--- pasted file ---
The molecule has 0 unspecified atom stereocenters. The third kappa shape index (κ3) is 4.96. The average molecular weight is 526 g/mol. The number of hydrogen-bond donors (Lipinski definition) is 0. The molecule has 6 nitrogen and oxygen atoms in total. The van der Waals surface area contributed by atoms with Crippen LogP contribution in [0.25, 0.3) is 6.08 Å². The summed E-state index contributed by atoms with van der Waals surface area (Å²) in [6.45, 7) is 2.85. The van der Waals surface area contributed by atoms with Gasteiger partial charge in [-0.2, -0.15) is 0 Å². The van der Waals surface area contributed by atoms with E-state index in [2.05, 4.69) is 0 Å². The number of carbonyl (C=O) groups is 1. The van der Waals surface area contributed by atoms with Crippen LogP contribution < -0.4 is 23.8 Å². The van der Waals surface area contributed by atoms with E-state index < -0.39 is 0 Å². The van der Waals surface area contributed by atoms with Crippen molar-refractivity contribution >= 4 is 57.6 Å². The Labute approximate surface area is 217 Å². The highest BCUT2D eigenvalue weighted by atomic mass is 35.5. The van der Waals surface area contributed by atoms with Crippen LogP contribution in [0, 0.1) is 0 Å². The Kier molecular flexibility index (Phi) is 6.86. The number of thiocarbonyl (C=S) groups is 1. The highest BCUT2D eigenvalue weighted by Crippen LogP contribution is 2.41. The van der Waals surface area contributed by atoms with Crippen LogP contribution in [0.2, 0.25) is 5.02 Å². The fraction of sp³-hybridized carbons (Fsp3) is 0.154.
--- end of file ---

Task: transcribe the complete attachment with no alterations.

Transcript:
The molecule has 0 unspecified atom stereocenters. The third kappa shape index (κ3) is 4.96. The average molecular weight is 526 g/mol. The number of hydrogen-bond donors (Lipinski definition) is 0. The molecule has 6 nitrogen and oxygen atoms in total. The van der Waals surface area contributed by atoms with Crippen LogP contribution in [0.25, 0.3) is 6.08 Å². The summed E-state index contributed by atoms with van der Waals surface area (Å²) in [6.45, 7) is 2.85. The van der Waals surface area contributed by atoms with Gasteiger partial charge in [-0.2, -0.15) is 0 Å². The van der Waals surface area contributed by atoms with E-state index in [2.05, 4.69) is 0 Å². The number of carbonyl (C=O) groups is 1. The van der Waals surface area contributed by atoms with Crippen LogP contribution < -0.4 is 23.8 Å². The van der Waals surface area contributed by atoms with E-state index < -0.39 is 0 Å². The van der Waals surface area contributed by atoms with Crippen molar-refractivity contribution >= 4 is 57.6 Å². The Labute approximate surface area is 217 Å². The highest BCUT2D eigenvalue weighted by atomic mass is 35.5. The van der Waals surface area contributed by atoms with Crippen LogP contribution in [0, 0.1) is 0 Å². The Kier molecular flexibility index (Phi) is 6.86. The number of thiocarbonyl (C=S) groups is 1. The highest BCUT2D eigenvalue weighted by Crippen LogP contribution is 2.41. The van der Waals surface area contributed by atoms with Crippen LogP contribution in [0.2, 0.25) is 5.02 Å². The fraction of sp³-hybridized carbons (Fsp3) is 0.154.